\(\displaystyle z = \frac{X – \text{Median}(X)}{\text{P75}(X) – \text{P25}(X)}\)

and this is precisely what RobustScaler offers.

To see `ft_robust_scaler()`

in action and demonstrate its usefulness, we can go through a contrived example consisting of the following steps:

- Draw 500 random samples from the standard normal distribution

```
[1] -0.626453811 0.183643324 -0.835628612 1.595280802 0.329507772
[6] -0.820468384 0.487429052 0.738324705 0.575781352 -0.305388387
...
```

- Inspect the minimal and maximal values among the \(500\) random samples:

` [1] -3.008049`

` [1] 3.810277`

- Now create \(10\) other values that are extreme outliers compared to the \(500\) random samples above. Given that we know all \(500\) samples are within the range of \((-4, 4)\), we can choose \(-501, -502, \ldots, -509, -510\) as our \(10\) outliers:

`outliers <- -500L - seq(10)`

- Copy all \(510\) values into a Spark dataframe named
`sdf`

```
library(sparklyr)
sc <- spark_connect(master = "local", version = "3.0.0")
sdf <- copy_to(sc, data.frame(value = c(sample_values, outliers)))
```

- We can then apply
`ft_robust_scaler()`

to obtain the standardized value for each input:

- Plotting the result shows the non-outlier data points being scaled to values that still more or less form a bell-shaped distribution centered around \(0\), as expected, so the scaling is robust against influence of the outliers:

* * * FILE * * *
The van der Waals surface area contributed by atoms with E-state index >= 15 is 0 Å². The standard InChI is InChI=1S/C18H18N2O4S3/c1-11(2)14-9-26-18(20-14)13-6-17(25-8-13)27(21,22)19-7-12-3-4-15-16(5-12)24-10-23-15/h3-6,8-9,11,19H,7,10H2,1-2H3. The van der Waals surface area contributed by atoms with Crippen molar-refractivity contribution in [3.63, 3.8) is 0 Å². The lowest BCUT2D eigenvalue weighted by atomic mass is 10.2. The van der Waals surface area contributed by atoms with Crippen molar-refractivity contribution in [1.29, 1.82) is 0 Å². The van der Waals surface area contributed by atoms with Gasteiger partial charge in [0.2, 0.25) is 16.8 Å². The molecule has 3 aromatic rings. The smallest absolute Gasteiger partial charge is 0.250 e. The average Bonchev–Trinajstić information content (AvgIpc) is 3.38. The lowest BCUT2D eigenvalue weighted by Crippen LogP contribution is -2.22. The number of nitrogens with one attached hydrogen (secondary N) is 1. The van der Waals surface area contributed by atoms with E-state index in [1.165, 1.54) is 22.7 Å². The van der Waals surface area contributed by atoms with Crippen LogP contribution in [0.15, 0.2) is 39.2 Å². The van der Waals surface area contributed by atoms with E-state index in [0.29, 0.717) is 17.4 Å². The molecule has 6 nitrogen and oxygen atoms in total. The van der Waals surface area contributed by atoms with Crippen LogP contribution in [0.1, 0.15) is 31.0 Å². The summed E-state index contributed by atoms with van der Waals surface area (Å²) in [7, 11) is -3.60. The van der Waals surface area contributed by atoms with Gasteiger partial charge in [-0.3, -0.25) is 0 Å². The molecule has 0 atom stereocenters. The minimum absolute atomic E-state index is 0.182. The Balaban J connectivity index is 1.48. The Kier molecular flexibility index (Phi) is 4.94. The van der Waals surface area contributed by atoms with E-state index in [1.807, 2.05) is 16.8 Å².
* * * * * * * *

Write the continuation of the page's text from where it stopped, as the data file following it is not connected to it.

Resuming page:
- Finally, we can compare the distribution of the scaled values above with the distribution of z-scores of all input values, and notice how scaling the input with only mean and standard deviation would have caused noticeable skewness – which the robust scaler has successfully avoided:

```
all_values <- c(sample_values, outliers)
z_scores <- (all_values - mean(all_values)) / sd(all_values)
ggplot(data.frame(scaled = z_scores), aes(x = scaled)) +
xlim(-0.05, 0.2) +
geom_histogram(binwidth = 0.005)
```

- From the 2 plots above, one can observe while both standardization processes produced some distributions that were still bell-shaped, the one produced by
`ft_robust_scaler()`

is centered around \(0\), correctly indicating the average among all non-outlier values, while the z-score distribution is clearly not centered around \(0\) as its center has been noticeably shifted by the \(10\) outlier values.

## RAPIDS

Readers following Apache Spark releases closely probably have noticed the recent addition of RAPIDS GPU acceleration support in Spark 3.0. Catching up with this recent development, an option to enable RAPIDS in Spark connections was also created in `sparklyr`